Will shared parenting be the new norm for people divorcing in Maryland?

Just a few decades ago, it was not uncommon for divorcing mothers in Annapolis to receive primary custody of their children. Today, decisions regarding child custody and visitation rights are much less predictable. It's become more common for parents and lawmakers to support arrangements that divide responsibility and time more evenly between parents. Depending on the results of an ongoing commission, Maryland may follow other states in formalizing a preference for shared parenting arrangements.

Evolving social norms

Across the country, many states are considering laws that favor shared parenting models, according to USA Today. This may be due to changing social norms and the recent tendency of laws to increase the rights of custodial parents, which may leave noncustodial parents feeling like they have been stripped of their parental rights.

USA Today reports that polls show many Americans favor shared custody. Limited research suggests such arrangements are becoming more common, as well. For instance, a University of Wisconsin-Madison study found that, from 1986 to 2008, state divorces in which mothers received sole custody fell from 80 percent to 40 percent, according to a study press release. The proportion of divorces that resulted in shared custody grew from 5 percent to 27 percent.

These findings could be unique to the state, but researchers believe they reflect broader patterns. The fact that many states are considering more equitable custody laws supports this theory. Many states have considered bills to mandate minimum amounts of parenting time or favor equal custody, with exceptions for domestic violence and other unusual circumstances.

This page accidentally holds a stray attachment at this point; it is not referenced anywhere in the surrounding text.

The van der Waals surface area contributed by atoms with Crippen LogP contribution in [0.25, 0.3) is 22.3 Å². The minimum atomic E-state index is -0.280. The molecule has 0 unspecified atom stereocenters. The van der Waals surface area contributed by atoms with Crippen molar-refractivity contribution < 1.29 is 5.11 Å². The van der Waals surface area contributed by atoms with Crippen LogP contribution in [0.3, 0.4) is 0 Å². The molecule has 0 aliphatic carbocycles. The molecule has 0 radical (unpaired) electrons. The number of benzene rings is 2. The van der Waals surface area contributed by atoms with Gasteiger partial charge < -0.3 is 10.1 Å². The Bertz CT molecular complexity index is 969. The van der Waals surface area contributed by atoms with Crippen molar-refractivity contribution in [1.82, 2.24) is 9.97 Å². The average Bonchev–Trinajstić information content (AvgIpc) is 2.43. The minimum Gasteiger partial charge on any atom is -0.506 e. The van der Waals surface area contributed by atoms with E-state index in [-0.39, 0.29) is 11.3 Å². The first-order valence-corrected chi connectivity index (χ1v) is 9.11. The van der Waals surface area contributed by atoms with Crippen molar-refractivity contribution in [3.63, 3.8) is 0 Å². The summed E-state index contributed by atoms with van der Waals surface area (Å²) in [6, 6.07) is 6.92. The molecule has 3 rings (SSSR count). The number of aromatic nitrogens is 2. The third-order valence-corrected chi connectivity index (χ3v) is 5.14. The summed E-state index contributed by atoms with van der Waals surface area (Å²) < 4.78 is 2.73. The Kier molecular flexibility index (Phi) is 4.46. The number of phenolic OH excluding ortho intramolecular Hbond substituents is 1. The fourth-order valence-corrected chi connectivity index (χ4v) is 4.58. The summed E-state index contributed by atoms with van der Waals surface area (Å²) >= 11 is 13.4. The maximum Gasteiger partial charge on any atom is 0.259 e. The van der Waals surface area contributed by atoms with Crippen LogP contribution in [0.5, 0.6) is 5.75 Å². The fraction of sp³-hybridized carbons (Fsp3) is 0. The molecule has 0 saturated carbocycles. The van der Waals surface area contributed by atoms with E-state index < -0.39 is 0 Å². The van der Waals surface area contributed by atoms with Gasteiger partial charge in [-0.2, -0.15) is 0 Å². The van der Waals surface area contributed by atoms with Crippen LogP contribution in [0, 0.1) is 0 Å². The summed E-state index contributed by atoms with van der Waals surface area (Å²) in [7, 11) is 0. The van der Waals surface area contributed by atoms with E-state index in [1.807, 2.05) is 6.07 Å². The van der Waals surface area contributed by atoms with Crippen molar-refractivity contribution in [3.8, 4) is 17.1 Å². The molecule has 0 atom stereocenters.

In Minnesota, for example, each parent is entitled to at least 25 percent of parenting time; in 2012, one measure would have boosted this minimum to 35 percent. In the past, proposals in South Dakota have called for a presumption that a 50-50 division of custody is ideal for children. Such changes could soon be implemented or at least considered in Maryland as well.

Maryland custody arrangements

In 2013, the Maryland General Assembly authorized a Commission on Child Custody Decision Making. According to materials on the Maryland State Archives website, the commission is studying ways to do the following things:

  • Produce more regular and equitable custody arrangements
  • Make child custody divorce disputes less contentious or litigious
  • Foster ongoing relationships between children and both parents
  • Ensure that each parent is as involved in the child's life as possible

The commission will also examine the statutes observed in other states to determine whether Maryland would benefit from a specific statute on custody arrangements. Finally, the commission will examine the way issues such as gender discrimination and domestic violence play into custody determinations.

The Commission's final report to the General Assembly and governor will be made on Dec. 1. If the commission follows the patterns observed in other states, it may recommend changes that promote more equal custody arrangements.

Shared custody can offer many benefits for children and parents alike, but it may not be the ideal solution in every situation. Anyone who is preparing for a divorce in Maryland should meet with an attorney to discuss possible arrangements and determine which one would be in the best interests of the child.